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7 Drastic Ways Drug Use Can Harm Your Health

Drugs, whether they are over-the-counter, prescription, or illegal, have considerable effects on the way that your body works. If a drug is administered under the supervision of a doctor, it can have some seriously good effects on the body and brain; if not, it can spell disaster.

7 Drastic Ways

I’ve been there, in the cycle of drug abuse, and I know firsthand how illicit drugs can create a dangerous and self-destructive cycle. There are seven ways that drugs harm your body, or rather, seven areas of the body that are affected in severe ways. The first area, and the spot that fuels drug addiction, is the brain. Almost all illicit drugs (heroin, cocaine, methamphetamine, and others) activate the pleasure centers of the brain and flood them with serotonin and dopamine. Of course, they do more than that. But the key is that they make your brain feel pleasure at levels that you aren’t used to. And when the high from the drug wears off, the lows can be just as deep, leaving you desperate for more of the drug. The fundamental pleasure systems of the brain are thrown out of whack, and this is the addictive quality of drugs. Over the long term, there are plenty of physical problems that drug use can cause. Irregular heartbeat, strokes, and heart attacks are common with drugs like cocaine that overstimulate the brain. These issues can arise the first time someone takes the drug or anytime afterward.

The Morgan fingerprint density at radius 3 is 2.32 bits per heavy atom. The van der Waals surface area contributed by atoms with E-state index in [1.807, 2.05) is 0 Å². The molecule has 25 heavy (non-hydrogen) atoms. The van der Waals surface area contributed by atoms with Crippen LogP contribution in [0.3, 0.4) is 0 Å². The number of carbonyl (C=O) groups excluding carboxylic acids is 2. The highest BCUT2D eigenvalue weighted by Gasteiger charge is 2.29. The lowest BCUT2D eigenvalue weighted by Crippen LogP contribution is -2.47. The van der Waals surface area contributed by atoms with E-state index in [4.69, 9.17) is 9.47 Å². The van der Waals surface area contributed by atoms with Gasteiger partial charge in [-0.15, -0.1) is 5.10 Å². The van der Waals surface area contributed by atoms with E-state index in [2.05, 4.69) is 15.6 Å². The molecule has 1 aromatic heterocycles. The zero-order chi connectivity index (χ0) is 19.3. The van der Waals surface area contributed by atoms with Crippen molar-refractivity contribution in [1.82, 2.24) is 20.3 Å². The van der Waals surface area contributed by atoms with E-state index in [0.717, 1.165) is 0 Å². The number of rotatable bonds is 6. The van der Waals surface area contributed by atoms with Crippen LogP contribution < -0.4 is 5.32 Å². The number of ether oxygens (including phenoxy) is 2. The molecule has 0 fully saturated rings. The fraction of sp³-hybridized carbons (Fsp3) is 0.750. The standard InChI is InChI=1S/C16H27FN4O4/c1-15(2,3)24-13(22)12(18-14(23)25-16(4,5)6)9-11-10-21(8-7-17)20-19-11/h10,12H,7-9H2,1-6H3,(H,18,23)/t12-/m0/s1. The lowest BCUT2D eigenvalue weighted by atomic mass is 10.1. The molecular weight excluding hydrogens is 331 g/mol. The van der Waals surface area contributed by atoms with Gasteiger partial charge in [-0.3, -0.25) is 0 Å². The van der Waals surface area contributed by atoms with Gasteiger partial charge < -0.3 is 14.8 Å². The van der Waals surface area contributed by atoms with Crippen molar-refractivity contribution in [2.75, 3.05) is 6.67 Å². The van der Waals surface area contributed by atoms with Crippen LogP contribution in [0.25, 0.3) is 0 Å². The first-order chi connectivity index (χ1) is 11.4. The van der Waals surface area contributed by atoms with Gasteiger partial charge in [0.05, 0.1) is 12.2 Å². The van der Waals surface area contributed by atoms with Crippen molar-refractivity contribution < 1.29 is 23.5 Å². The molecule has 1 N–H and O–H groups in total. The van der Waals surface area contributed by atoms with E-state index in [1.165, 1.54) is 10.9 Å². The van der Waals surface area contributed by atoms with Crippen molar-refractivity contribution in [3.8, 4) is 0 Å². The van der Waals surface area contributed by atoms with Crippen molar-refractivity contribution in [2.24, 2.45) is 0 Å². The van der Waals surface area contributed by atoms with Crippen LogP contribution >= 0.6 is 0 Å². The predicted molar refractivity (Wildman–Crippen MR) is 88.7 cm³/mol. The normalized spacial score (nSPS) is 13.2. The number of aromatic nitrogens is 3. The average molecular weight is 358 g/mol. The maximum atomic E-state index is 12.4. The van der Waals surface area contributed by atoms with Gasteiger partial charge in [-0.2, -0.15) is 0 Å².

Inhaled drugs can lead to respiratory problems ranging from susceptibility to bronchitis and respiratory infections to emphysema and lung cancer. These problems increase with chronic use of inhaled drugs (which include things like cigarettes and marijuana). The body has a need to filter out all of the impurities and chemicals that are brought into it. This is the job of the liver and kidneys. Illicit drugs cause these systems to have to work far harder than they are used to and put extra strain on the excretory and immune systems. Damage done in these areas can happen from a single use of a high-potency drug like cocaine or continued use of a drug like alcohol. Some drugs will cause changes in the digestive system by slowing or speeding up the production of enzymes that affect digestion. This can lead to things like constipation, diarrhea, abdominal pain, and possibly vomiting. In the brain, there can also be changes in the chemical patterns that affect sleep, body temperature, and appetite. GHB has been linked to several deaths in which the user’s core body temperature was uncontrolled and raised to temperatures of 107 degrees or more.

Perhaps the most dangerous drugs are the ones that users assume are safe, like Ecstasy and its cousin MDMA (or “Molly”). But these drugs can cause seizures, stroke, brain damage, dehydration, and plenty of other dangerous side effects in the brain. The truth about drug use is that it is extremely dangerous and it’s only luck if you get out of abuse alive, unless you are proactive and do something to make the change to a drug-free lifestyle. That’s why I’m here. I’ve been where you are, and I climbed out of the hole of addiction. Let me throw you a rope